ELIZABETHTOWN - The explosives on the Champlain Bridge were not the only fireworks on display the morning of Dec. 28.
The Essex County Board of Supervisors held their End of Annual meeting, which started at roughly the same time the bridge was blown apart by explosives.
Four supervisors were initially absent from the meeting as they attended the bridge's demolition, and their absence cleared the way for a last-minute effort to undo spending plans.
However, that effort ultimately failed to change any prior decisions.
At the heart of the debate were two resolutions establishing 2010 salaries for non-union county employees, also referred to as management-confidential. Nearly all the positions were set to receive a 4.25 percent raise, based on the percentage granted to unionized employees in their negotiations.
But as St. Armand Supervisor Joyce Morency pointed out, many of the elected and appointed officials mentioned in the first resolution have salaries much higher than unionized employees.
"When you take salary as large as theirs compared to some of the lower ones, that is a fairly decent wage increase," said Morency, suggesting the county could save money by trimming the percentage back for department heads.
The same argument had been posed at previous committee meetings, but support for the full raises prevailed, led heavily by Moriah Supervisor Tom Scozzafava.
"His feeling and mine is, being as we have planned to put a committee in place to look at each and every department head salary, that this would suffice," said Ticonderoga Supervisor Rob Dedrick, referring to plans to establish a three-to-five-year salary schedule for management-confidential employees.
Scozzafava was absent, however, as were Cathy Moses (R-Schroon Lake), Dale French (R-Crown Point), and Robert Dobie (D-North Hudson). All had previously voted in favor of the full raises.
Their absences counted as 'no' votes at the End of Annual meeting. That, combined with the 'no' votes of Morency, Lori Lincoln-Spooner (R-Willsboro), Roby Politi (R-Lake Placid), Bill Ferebee (R-Keene), and Randy Preston (I-Wilmington), amounted to enough weighted vote to defeat the first resolution.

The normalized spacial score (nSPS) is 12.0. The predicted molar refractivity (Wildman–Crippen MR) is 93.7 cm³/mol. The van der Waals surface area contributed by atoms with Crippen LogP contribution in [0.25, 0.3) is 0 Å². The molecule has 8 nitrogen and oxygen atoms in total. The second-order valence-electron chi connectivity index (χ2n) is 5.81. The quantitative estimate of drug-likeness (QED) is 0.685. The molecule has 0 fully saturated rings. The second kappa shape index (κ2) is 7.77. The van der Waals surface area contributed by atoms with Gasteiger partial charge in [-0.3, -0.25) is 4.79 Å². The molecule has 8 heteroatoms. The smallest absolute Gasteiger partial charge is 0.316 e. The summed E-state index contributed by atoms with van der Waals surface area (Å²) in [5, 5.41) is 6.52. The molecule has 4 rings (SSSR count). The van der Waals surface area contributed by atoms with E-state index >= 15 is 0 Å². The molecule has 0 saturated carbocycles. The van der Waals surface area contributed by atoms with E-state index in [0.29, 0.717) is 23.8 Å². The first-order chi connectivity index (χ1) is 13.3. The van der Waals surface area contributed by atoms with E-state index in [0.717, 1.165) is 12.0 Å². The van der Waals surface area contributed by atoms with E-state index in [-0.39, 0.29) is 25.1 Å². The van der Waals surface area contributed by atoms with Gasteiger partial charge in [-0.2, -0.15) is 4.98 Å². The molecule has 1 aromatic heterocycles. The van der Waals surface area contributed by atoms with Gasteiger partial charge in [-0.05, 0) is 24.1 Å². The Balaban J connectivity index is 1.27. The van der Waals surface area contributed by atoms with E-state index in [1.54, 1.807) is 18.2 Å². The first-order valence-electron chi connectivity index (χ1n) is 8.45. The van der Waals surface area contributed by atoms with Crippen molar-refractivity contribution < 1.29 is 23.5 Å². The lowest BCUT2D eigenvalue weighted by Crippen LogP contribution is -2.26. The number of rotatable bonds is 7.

"I could not support the  budget because it had across-the-board 4.25 percent increases, and I cannot support this now," said Preston. "I think 4.25 percent for anybody in this economy is wrong and that's how I'm going to vote."
Ferebee motioned to instead increase the department head salaries by two percent, a proposal that had first been approved at a Nov. 25 budget workshop, but was not adopted as part of the 2010 budget.
Politi and Morency said two percent would be more in line with raises scheduled for most town employees this year, and Ferebee said it was fair considering that county supervisors agreed to take no increase in pay.
County Manager Dan Palmer said lower raises for certain county employees "just doesn't make sense," as non-union employees have traditionally been given the same raises as those belonging to the union. Newcomb Supervisor George Canon agreed, but was the only one to vote against the proposal; and it passed.
A second resolution applying the 4.25 percent raises to all management-confidential employees was also struck down with Politi, Ferebee, Preston, and Randy Douglas (D-Jay) voting against it.
Douglas instead suggested a revision of the resolution that would set department head raises at two percent, while other management-confidential employees received the full 4.25 percent. Politi proposed an amendment that would extend the two percent raise to any making more than $50,000 annually.
Palmer and Canon argued against the two percent raises, saying they would allow some unionized workers to receive higher pay than their supervisors.
"You're asking a certain group to fall on the sword when nobody else has to do so," Palmer said. "I don't think it's well planned out; I think it's poorly done."
Both Dedrick and Westport Supervisor Dan Connell expressed concern with changing what supervisors had already determined at previous meetings.
"A lot of times, these last-minute decisions aren't well thought out, and we're just acting on emotion," said Dedrick.
"I just think everybody here thought this would be much easier because [Scozzafava's] not here," said Chesterfield Supervisor Gerald Morrow.
Politi's amendment failed to gain enough support and was defeated, as was Douglas's resolution. Though other suggestions were brought forth, none were able to spark a consensus among supervisors.
"If we don't act on this today, I'm sure we're creating a lot of extra work for payroll," said Essex Supervisor Ron Jackson, noting that the salaries would go into effect Jan. 1 before the next board meeting.
The board then recessed at the request of Politi. When they returned to session, Moses had returned from her absence.
Politi moved to reconsider the original proposal of across-the-board 4.25 percent raises, and the measure passed with only Preston dissenting.
Palmer emphasized that the plan included a thorough review of management-confidential salaries and that he should have an assessment finished by April.
The prior resolution that had already been passed with two percent raises was brought forth for revision to 4.25 percent and passed by a similar vote.
Asked why he decided to change his vote, Politi said after the meeting, "We weren't going to get a resolution today."